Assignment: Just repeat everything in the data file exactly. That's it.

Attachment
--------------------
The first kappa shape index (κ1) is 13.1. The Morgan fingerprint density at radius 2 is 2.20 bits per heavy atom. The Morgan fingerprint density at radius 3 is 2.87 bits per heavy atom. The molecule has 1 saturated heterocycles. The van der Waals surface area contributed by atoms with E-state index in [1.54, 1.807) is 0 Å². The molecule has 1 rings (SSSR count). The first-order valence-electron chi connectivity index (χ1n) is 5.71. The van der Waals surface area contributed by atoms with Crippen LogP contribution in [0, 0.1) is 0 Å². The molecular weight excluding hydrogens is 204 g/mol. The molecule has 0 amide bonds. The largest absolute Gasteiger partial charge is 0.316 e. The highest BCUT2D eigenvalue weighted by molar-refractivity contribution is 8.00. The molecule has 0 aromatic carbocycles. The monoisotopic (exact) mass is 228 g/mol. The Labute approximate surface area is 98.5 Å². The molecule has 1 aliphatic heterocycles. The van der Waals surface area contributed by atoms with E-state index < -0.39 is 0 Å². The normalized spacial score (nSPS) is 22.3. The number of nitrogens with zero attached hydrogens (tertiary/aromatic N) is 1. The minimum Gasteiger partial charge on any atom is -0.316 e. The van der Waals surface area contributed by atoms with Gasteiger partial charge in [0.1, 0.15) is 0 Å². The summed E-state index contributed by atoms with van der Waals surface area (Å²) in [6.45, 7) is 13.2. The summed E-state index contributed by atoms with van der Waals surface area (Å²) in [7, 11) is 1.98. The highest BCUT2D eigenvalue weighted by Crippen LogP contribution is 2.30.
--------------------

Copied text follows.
The first kappa shape index (κ1) is 13.1. The Morgan fingerprint density at radius 2 is 2.20 bits per heavy atom. The Morgan fingerprint density at radius 3 is 2.87 bits per heavy atom. The molecule has 1 saturated heterocycles. The van der Waals surface area contributed by atoms with E-state index in [1.54, 1.807) is 0 Å². The molecule has 1 rings (SSSR count). The first-order valence-electron chi connectivity index (χ1n) is 5.71. The van der Waals surface area contributed by atoms with Crippen LogP contribution in [0, 0.1) is 0 Å². The molecular weight excluding hydrogens is 204 g/mol. The molecule has 0 amide bonds. The largest absolute Gasteiger partial charge is 0.316 e. The highest BCUT2D eigenvalue weighted by molar-refractivity contribution is 8.00. The molecule has 0 aromatic carbocycles. The monoisotopic (exact) mass is 228 g/mol. The Labute approximate surface area is 98.5 Å². The molecule has 1 aliphatic heterocycles. The van der Waals surface area contributed by atoms with E-state index < -0.39 is 0 Å². The normalized spacial score (nSPS) is 22.3. The number of nitrogens with zero attached hydrogens (tertiary/aromatic N) is 1. The minimum Gasteiger partial charge on any atom is -0.316 e. The van der Waals surface area contributed by atoms with Gasteiger partial charge in [0.1, 0.15) is 0 Å². The summed E-state index contributed by atoms with van der Waals surface area (Å²) in [6.45, 7) is 13.2. The summed E-state index contributed by atoms with van der Waals surface area (Å²) in [7, 11) is 1.98. The highest BCUT2D eigenvalue weighted by Crippen LogP contribution is 2.30.